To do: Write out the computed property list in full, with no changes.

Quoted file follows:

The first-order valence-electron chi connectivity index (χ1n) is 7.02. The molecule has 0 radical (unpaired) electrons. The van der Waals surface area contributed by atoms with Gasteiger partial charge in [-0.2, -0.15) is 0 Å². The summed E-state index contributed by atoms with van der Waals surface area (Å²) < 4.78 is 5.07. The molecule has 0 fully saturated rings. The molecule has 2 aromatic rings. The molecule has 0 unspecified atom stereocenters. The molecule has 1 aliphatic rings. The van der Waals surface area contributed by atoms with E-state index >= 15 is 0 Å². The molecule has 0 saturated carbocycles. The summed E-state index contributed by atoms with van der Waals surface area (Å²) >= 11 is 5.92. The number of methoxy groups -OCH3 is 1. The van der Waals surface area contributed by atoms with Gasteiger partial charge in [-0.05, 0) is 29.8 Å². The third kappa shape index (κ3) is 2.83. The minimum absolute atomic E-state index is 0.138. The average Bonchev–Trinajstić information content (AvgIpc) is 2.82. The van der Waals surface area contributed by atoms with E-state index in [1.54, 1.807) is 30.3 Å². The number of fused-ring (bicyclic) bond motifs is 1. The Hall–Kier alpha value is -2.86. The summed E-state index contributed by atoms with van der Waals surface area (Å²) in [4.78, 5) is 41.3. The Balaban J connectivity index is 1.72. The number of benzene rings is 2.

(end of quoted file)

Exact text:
The first-order valence-electron chi connectivity index (χ1n) is 7.02. The molecule has 0 radical (unpaired) electrons. The van der Waals surface area contributed by atoms with Gasteiger partial charge in [-0.2, -0.15) is 0 Å². The summed E-state index contributed by atoms with van der Waals surface area (Å²) < 4.78 is 5.07. The molecule has 0 fully saturated rings. The molecule has 2 aromatic rings. The molecule has 0 unspecified atom stereocenters. The molecule has 1 aliphatic rings. The van der Waals surface area contributed by atoms with E-state index >= 15 is 0 Å². The molecule has 0 saturated carbocycles. The summed E-state index contributed by atoms with van der Waals surface area (Å²) >= 11 is 5.92. The number of methoxy groups -OCH3 is 1. The van der Waals surface area contributed by atoms with Gasteiger partial charge in [-0.05, 0) is 29.8 Å². The third kappa shape index (κ3) is 2.83. The minimum absolute atomic E-state index is 0.138. The average Bonchev–Trinajstić information content (AvgIpc) is 2.82. The van der Waals surface area contributed by atoms with E-state index in [1.54, 1.807) is 30.3 Å². The number of fused-ring (bicyclic) bond motifs is 1. The Hall–Kier alpha value is -2.86. The summed E-state index contributed by atoms with van der Waals surface area (Å²) in [4.78, 5) is 41.3. The Balaban J connectivity index is 1.72. The number of benzene rings is 2.